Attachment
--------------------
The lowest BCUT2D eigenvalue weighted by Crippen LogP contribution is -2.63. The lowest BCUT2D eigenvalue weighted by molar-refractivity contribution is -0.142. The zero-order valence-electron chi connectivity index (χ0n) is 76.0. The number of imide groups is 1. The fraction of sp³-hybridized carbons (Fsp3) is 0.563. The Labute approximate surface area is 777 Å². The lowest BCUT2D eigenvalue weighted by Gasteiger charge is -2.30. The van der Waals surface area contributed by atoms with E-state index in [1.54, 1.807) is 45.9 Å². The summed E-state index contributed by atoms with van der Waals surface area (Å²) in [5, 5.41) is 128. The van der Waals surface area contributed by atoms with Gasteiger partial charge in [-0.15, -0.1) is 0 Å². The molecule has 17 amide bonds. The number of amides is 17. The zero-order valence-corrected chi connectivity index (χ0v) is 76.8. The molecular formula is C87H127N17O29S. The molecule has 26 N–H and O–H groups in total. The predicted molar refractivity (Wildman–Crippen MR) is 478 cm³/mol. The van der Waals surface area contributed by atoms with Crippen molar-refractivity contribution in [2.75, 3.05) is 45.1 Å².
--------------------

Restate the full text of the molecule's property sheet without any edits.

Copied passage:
The lowest BCUT2D eigenvalue weighted by Crippen LogP contribution is -2.63. The lowest BCUT2D eigenvalue weighted by molar-refractivity contribution is -0.142. The zero-order valence-electron chi connectivity index (χ0n) is 76.0. The number of imide groups is 1. The fraction of sp³-hybridized carbons (Fsp3) is 0.563. The Labute approximate surface area is 777 Å². The lowest BCUT2D eigenvalue weighted by Gasteiger charge is -2.30. The van der Waals surface area contributed by atoms with E-state index in [1.54, 1.807) is 45.9 Å². The summed E-state index contributed by atoms with van der Waals surface area (Å²) in [5, 5.41) is 128. The van der Waals surface area contributed by atoms with Gasteiger partial charge in [-0.15, -0.1) is 0 Å². The molecule has 17 amide bonds. The number of amides is 17. The zero-order valence-corrected chi connectivity index (χ0v) is 76.8. The molecular formula is C87H127N17O29S. The molecule has 26 N–H and O–H groups in total. The predicted molar refractivity (Wildman–Crippen MR) is 478 cm³/mol. The van der Waals surface area contributed by atoms with Crippen molar-refractivity contribution in [2.75, 3.05) is 45.1 Å².